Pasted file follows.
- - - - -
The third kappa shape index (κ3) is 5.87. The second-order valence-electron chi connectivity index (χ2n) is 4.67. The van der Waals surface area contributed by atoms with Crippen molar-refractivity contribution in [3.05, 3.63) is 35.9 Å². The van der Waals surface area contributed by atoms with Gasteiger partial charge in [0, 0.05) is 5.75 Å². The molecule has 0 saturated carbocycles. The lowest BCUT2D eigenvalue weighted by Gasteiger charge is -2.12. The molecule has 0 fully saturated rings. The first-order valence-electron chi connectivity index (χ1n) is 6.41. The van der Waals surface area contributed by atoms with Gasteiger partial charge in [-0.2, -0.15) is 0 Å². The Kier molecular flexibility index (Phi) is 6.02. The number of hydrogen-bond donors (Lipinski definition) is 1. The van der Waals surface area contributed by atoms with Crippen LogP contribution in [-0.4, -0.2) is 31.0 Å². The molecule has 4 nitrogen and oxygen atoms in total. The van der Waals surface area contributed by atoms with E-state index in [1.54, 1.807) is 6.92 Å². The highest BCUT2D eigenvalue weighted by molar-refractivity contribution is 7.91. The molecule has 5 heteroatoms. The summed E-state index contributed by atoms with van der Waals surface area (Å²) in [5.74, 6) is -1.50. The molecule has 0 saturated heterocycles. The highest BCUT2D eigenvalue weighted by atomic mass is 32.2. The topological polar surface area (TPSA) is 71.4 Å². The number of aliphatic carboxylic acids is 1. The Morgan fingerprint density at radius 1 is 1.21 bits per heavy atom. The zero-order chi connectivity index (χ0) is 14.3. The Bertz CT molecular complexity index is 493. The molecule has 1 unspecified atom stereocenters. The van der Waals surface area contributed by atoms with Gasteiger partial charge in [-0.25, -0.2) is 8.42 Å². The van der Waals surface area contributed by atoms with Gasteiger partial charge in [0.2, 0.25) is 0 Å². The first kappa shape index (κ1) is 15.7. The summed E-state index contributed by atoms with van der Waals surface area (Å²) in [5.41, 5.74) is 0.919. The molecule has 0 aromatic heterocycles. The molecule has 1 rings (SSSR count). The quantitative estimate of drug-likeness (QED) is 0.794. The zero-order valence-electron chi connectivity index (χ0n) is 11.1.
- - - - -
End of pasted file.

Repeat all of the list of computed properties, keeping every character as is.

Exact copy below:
The third kappa shape index (κ3) is 5.87. The second-order valence-electron chi connectivity index (χ2n) is 4.67. The van der Waals surface area contributed by atoms with Crippen molar-refractivity contribution in [3.05, 3.63) is 35.9 Å². The van der Waals surface area contributed by atoms with Gasteiger partial charge in [0, 0.05) is 5.75 Å². The molecule has 0 saturated carbocycles. The lowest BCUT2D eigenvalue weighted by Gasteiger charge is -2.12. The molecule has 0 fully saturated rings. The first-order valence-electron chi connectivity index (χ1n) is 6.41. The van der Waals surface area contributed by atoms with Gasteiger partial charge in [-0.2, -0.15) is 0 Å². The Kier molecular flexibility index (Phi) is 6.02. The number of hydrogen-bond donors (Lipinski definition) is 1. The van der Waals surface area contributed by atoms with Crippen LogP contribution in [-0.4, -0.2) is 31.0 Å². The molecule has 4 nitrogen and oxygen atoms in total. The van der Waals surface area contributed by atoms with E-state index in [1.54, 1.807) is 6.92 Å². The highest BCUT2D eigenvalue weighted by molar-refractivity contribution is 7.91. The molecule has 5 heteroatoms. The summed E-state index contributed by atoms with van der Waals surface area (Å²) in [5.74, 6) is -1.50. The molecule has 0 saturated heterocycles. The highest BCUT2D eigenvalue weighted by atomic mass is 32.2. The topological polar surface area (TPSA) is 71.4 Å². The number of aliphatic carboxylic acids is 1. The Morgan fingerprint density at radius 1 is 1.21 bits per heavy atom. The zero-order chi connectivity index (χ0) is 14.3. The Bertz CT molecular complexity index is 493. The molecule has 1 unspecified atom stereocenters. The van der Waals surface area contributed by atoms with Gasteiger partial charge in [-0.25, -0.2) is 8.42 Å². The van der Waals surface area contributed by atoms with Gasteiger partial charge in [0.2, 0.25) is 0 Å². The first kappa shape index (κ1) is 15.7. The summed E-state index contributed by atoms with van der Waals surface area (Å²) in [5.41, 5.74) is 0.919. The molecule has 0 aromatic heterocycles. The molecule has 1 rings (SSSR count). The quantitative estimate of drug-likeness (QED) is 0.794. The zero-order valence-electron chi connectivity index (χ0n) is 11.1.